Friend also addresses the fact that our caste is dying out. The clubbiness and insulation of our parents’ generation has thinned to nothing for our children. Pretty hard to avoid that nostalgia, after all.

About carolwallace

I spend most of my time writing and reading. Most recent publications: the reissue of "To Marry an English Lord,"one of the inspirations for "Downton Abbey," and the historical novel "Leaving Van Gogh." I am too cranky to belong to a book group but I love the book-blogging community.
This entry was posted in memoir and tagged , , , . Bookmark the permalink.

4 Responses to Tad Friend, “Cheerful Money”

  1. J.P.Lockey says:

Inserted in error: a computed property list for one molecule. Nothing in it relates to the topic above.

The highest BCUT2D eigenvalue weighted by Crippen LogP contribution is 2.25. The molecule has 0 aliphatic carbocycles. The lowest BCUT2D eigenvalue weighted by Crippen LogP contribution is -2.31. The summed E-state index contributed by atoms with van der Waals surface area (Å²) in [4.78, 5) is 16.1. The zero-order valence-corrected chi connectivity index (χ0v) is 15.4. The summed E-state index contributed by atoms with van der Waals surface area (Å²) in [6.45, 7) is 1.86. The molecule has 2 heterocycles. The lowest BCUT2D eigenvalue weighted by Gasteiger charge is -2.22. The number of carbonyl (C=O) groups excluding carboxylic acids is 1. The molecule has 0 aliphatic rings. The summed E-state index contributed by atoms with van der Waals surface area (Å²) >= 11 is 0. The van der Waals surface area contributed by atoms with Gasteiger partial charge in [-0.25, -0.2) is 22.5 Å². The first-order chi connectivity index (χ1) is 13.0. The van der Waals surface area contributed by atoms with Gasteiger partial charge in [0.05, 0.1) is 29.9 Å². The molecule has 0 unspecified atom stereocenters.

This is one book that I will have to put on my reading list.I grew up in Cold Spring Harbor,NY which was once the epicenter of Waspdom.In order to replenish their diminishing ranks, they snatch you up at a young age.It al starts with nursery school.I went a lavish preschool at St.John’s an Episcopalian church complete with Tiffany windows erected by The Jones Family who owned a huge tract of Long Island stretching from the North Shore all the way to the South Shore.My preschool teachers were graduates of the Seven Sisters colleges and had last names like DuPont.The next social grooming exercise was dancing school where the girls wore long white gloves to compliment the boys’Brooks Brothers blue blazers..This socialized us for dances at exclusive clubs such as The Creek and Piping Rock.The next stop on the treadmill were the clubs where we learned the fine arts of racing our Blue Jay sailboats and playing a good game of tennis.This gave our WASP elders even more time to teach us their ways.I’m not going to bite the hand that fed me port wine cheddar cheese on Ritz Crackers.My father taught me how to sail,and I was crazy about sailing in the way that young girls love horses.I raced in reggatas held at the fine,old clubs on Long Island Sound which included Seawanka in Oyster Bay,Larchmont,Royaton,Pequot etc.Being a guest at another club was a way to send their ducklings out into the wider WASP world to practice the manners and social skills that our WASP elders diligently taught us.We used this knowledge in ways that weren’t envisioned by our mentors from finding the garden of earthly delights,to trading bootleg Dead tapes.(Full discloser WASPS love The Grateful Dead)When I was in boarding school,I followed the Dead with some kids from Locust Valley,a hamlet that could use The Social Register as its phone book.There are things about WASP culture that I did appreciate in my town,the wealthier ones lived in small modest houses,they drove old beat up cars.When one kid outgrew his clothes they were passed around the neighborhood.They were smart,they created The Nature Conservency,which preserved the open land on the rundown estates they could no longer maintain or pay the tax bill